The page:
As Ramadan approaches, Israel threatens war on Lebanon

Khalil Harb, The Cradle, February 19, 2024 —

The reckless US–Israeli attempt to forcibly move Hezbollah far from its border risks driving the region into a full-on war, which neither Tel Aviv nor Washington could hope to manage. And they’re picking this fight as the holy Muslim month of Ramadan approaches.

Tel Aviv’s mounting threats to destroy Beirut as it has done to Gaza, coupled with growing Israeli public support for aggressive military action against Lebanon, have spiked tensions on the northern battlefront in recent days.

Furthermore, the precarious game at play in Washington – which has done absolutely nothing to impede Israeli occupation forces from launching an assault on Rafah and uprooting more than a million Palestinians from their last refuge on the Egyptian border – is driving the war to a volatile, dangerous brink.

Adding fuel to this already incendiary mix are two critical factors. First, Israel’s targeted strikes on Lebanese civilians, exemplified by the recent attacks in Nabatiyeh and Al-Sowanah, have provoked a stern response from Hezbollah Secretary-General Hassan Nasrallah, who vowed retribution, declaring that “the price of civilian blood will be blood.”

Second is the approaching month of Ramadan, a sacred period observed by hundreds of millions of Muslims worldwide, which adds a transnational dimension to these developments. Fasting Muslims from Indonesia to Morocco will grow increasingly frustrated with Washington’s inaction in preventing genocide and the displacement of over two million Palestinians in Gaza, many of whom are on the brink of starvation.

Escalations will lead to an exodus 

Despite US assurances that it is pressuring Israel to mitigate casualties, the relentless onslaught has resulted in an appalling daily death toll of around 300, with nearly 29,000 lives lost, and over 60 percent of homes and infrastructure decimated.

When Nasrallah declared that “for every drop of blood shed in Gaza and the entire region, the primary responsibility falls on [US President Joe] Biden, [US Secretary of State Antony] Blinken, and [US Secretary of Defense Lloyd] Austin,” his words resonated deeply – not only within the Islamic world but with millions globally – calling for an end to the war by halting the influx of American weapons to the Israeli military.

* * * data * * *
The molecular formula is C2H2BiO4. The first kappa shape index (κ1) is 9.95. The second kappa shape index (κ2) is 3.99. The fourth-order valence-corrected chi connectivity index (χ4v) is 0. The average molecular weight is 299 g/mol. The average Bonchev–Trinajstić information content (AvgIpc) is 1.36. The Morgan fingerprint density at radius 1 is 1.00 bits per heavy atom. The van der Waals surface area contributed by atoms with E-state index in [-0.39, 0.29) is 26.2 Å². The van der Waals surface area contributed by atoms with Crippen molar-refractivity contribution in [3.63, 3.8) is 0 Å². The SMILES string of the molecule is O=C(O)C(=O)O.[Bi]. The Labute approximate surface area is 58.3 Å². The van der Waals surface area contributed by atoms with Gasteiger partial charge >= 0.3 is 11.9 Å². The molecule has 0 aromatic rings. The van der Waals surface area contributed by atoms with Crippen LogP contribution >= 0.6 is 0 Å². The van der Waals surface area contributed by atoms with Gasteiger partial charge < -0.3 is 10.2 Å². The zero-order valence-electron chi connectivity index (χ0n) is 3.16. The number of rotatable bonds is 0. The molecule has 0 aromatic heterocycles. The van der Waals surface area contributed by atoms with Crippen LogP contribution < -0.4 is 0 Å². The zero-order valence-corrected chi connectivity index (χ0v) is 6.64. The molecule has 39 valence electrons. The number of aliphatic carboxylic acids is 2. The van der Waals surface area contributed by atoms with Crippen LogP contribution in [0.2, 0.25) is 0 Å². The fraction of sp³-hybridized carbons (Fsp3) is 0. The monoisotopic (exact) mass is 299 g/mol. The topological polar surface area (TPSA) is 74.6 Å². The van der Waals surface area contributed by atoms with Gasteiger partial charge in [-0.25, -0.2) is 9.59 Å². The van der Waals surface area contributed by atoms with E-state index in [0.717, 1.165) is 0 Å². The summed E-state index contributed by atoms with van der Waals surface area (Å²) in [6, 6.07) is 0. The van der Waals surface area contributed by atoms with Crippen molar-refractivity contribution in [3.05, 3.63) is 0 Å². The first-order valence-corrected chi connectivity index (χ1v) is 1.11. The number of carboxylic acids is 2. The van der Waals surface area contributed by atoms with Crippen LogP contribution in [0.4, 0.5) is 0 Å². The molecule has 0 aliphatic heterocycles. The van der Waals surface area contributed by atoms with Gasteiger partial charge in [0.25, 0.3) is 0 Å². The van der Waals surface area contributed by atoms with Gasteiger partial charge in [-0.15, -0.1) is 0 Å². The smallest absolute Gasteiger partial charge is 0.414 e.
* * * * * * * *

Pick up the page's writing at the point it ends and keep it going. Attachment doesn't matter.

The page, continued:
The US State Department has received multiple warnings from diplomats in the region of the growing resentment toward Washington for its complicity in Israel’s genocidal campaign. Despite its tone-deaf attempts to adjust its stance and emphasize a need to protect Palestinian civilians, the regional backlash threatens to undermine US diplomacy, unravel Arab normalization deals with Israel, and jeopardize US business interests throughout West Asia.

Speaking to The Cradle, sources close to the Axis of Resistance in Lebanon said the next fortnight carries the potential for a catastrophic escalation, particularly if Israel intensifies its military aggression during Ramadan and advances its plans to displace Palestinians from Rafah.

Additionally, the discontent among Israeli settlers displaced by Lebanese resistance operations along the northern border poses further risks, with officials in Tel Aviv contemplating drastic measures to ensure calm, including potential military action – a preview of which southern Lebanese civilians have recently witnessed.

The discontent among northern settlers grows as they grapple with the new security dynamics in the aftermath of the Hamas-led Al-Aqsa Flood operation on 7 October. Extending over 100 kilometers from Naqoura to the Shebaa Farms and penetrating 5 to 10 kilometers deep, this border strip has seen the displacement of thousands of settler families.

Israel wants Hezbollah purged from its border  

Despite stern warnings from senior Israeli officials to restore “calm” along the northern frontier – including Energy Minister Eli Cohen’s pledge that “if this threat is not removed diplomatically, we will not hesitate to take military action” – the situation remains fraught.

A poll by the Hebrew newspaper Maariv showed that 71 percent of Israelis believe Israel should launch a large-scale military operation against Lebanon to keep Hezbollah away from the border. At the same time, the Israeli military leadership is acutely aware of the significance of Nasrallah’s statement on 13 February, when he insisted that the settlers fleeing from the north “will not return” and that Israeli officials should “prepare shelters, hotels, schools and tents for two million people.”

In two consecutive speeches, Nasrallah stressed that “only stopping the war on Gaza will stop the Lebanon front.” And he reminded Israelis that since 1982 they would respond militarily when a mere Lebanese bullet or Katyusha rocket would hit its areas, but now – despite more than 2000 rocket strikes by the resistance against critical Israeli targets – Tel Aviv has been unable to escalate to a full-scale war.